It is, instead, the amalgamation and result of a business successfully tackling issues such as unconscious bias and improving how it deals with aspects like mental health, as well as taking a proactive approach to strategising and supporting its broader diversity and inclusion goals.

If building an inclusive culture is on your list of priorities this year, consider the different ways you can go about achieving this.

  • Diversity audits can identify pressure points that affect your organisation’s D&I performance.
  • Training your leaders, managers and all staff in Inclusive Cultures or Diversity and Inclusion will start the narrative and improve understanding around difference and inclusion, and will make it clear about the steps your employees can take to make a difference to those around them.

The factors constraining diversity and inclusion

Although research, including that by McKinsey, highlights that the benefits of investing in diversity and inclusion significantly outweigh its costs, some leaders can be sceptical. It’s probably inevitable that you’ll face some type of obstacle during your D&I journey – but the important thing is to work to overcome them.

We asked respondents about their strongest constraint in terms of diversity and inclusion progression. Time/capacity came in first place, with half of respondents attributing this to the challenges of progressing D&I at their workplace. Budget came in second, with almost a third of participants saying this is the most constraining element at their organisation for equality.

Budget as a constraint has more than tripled compared with our 2017 findings, when only 9.1% of respondents rated this the strongest constraint. With areas such as Mental Health Awareness and Menopause Matters growing in interest, are all organisations going to match the need for training with increased financial support?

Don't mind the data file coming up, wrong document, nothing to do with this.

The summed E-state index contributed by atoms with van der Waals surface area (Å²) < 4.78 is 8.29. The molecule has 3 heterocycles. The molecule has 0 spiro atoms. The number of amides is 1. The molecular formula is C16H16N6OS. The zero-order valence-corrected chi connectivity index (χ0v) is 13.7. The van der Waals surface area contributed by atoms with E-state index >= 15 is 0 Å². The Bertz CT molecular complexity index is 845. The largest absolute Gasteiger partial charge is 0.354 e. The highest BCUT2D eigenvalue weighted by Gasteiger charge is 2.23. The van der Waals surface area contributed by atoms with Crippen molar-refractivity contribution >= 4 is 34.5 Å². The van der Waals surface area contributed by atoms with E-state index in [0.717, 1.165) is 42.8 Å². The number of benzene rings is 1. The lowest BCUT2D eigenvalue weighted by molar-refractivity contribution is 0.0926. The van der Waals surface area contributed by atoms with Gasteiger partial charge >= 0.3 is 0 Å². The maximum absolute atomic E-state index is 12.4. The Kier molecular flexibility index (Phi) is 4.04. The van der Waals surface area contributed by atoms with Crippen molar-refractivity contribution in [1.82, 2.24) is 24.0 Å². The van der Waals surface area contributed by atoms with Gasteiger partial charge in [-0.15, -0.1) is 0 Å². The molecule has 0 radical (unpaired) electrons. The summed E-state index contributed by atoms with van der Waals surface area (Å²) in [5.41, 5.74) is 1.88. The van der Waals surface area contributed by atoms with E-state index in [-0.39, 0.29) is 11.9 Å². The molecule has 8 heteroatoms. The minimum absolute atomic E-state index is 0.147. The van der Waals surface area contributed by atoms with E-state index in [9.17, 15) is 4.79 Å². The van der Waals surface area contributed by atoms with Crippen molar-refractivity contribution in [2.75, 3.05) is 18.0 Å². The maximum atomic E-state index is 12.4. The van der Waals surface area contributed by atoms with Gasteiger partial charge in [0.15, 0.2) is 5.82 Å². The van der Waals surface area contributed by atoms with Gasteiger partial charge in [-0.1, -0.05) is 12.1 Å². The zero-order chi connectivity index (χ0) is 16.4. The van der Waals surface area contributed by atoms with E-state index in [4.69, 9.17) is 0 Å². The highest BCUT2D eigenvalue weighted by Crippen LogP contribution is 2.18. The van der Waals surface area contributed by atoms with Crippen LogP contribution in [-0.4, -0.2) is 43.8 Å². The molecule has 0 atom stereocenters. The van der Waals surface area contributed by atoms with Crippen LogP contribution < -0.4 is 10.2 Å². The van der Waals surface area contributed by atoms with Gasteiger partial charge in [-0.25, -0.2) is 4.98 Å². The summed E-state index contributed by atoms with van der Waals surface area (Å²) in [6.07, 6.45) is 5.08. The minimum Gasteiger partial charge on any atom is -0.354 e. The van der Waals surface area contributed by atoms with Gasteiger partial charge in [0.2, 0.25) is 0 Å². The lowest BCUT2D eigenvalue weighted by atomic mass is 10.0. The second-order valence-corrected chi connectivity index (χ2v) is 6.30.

Mental health and wellbeing is a key focus

With help from national campaigners and high-profile patrons, mental health and wellbeing awareness is at an all-time high. More businesses are understanding the importance of tackling mental health problems and this is reflected in the results.

When asked to rank protected characteristics in terms of order of focus for 2020, mental health ranked second only to disability.

But while more organisations are rightfully dedicating efforts, budgets and resources to increase mental health support, how do you actually go about combatting such a socially entrenched issue?

There are several ways to manage mental health at work. It’s probably part of your wider focus of building an inclusive workplace culture, where colleagues are encouraged to share problems they face. This can be achieved in several ways that work together to truly combat the mental health stigma.

  • Implement policies that are found to improve the wellbeing of your staff, such as having mental health first aiders or flexible working arrangements.
  • Deliver mental health awareness training to your line managers, where they will learn how to identify common symptoms of mental health problems and how to respond when an employee discloses a condition.
  • Take an organisational stance on mental health – such as, hosting an event on World Mental Health Day – that will create a forum for colleagues to discuss and understand these widespread problems.

Becoming accredited in diversity and inclusion

This year’s survey was the first time we had asked respondents about their interest in gaining an external accreditation for their D&I progress. Accreditations, like EW Group’s new Diversity Development Standard, enables organisations to gain recognition for their work around EDI, as well as creating an action plan for iterative improvement.

When respondents were asked about how important it is for them to gain an accreditation in D&I in 2020, almost a quarter (23.2%) of them scored this as “very important”, with many more showing a growing interest in external assessment and recognition.

A lot has changed since 2017. Our 2020 Priorities research has identified a clear shift in the interests, positioning and priorities of diversity and inclusion within UK organisations.

The full 2020 Priorities report includes the results and analysis of all fourteen questions, including Brexit, current and future positioning of EDI, types of training, diversity data, and more.

If you require an accessible version of the report, please contact office@theewgroup.com 

Related Reading

Disability: some examples of good practice for making reasonable adjustments at work
How to build a diverse and inclusive culture
What is Cultural Adaptability and why do you need it?
Tackle workplace gender inequality with executive coaching
Unconscious bias training doesn’t work – the evidence says it does
Diversity audits benefits and where to start
What is your workplace diversity challenge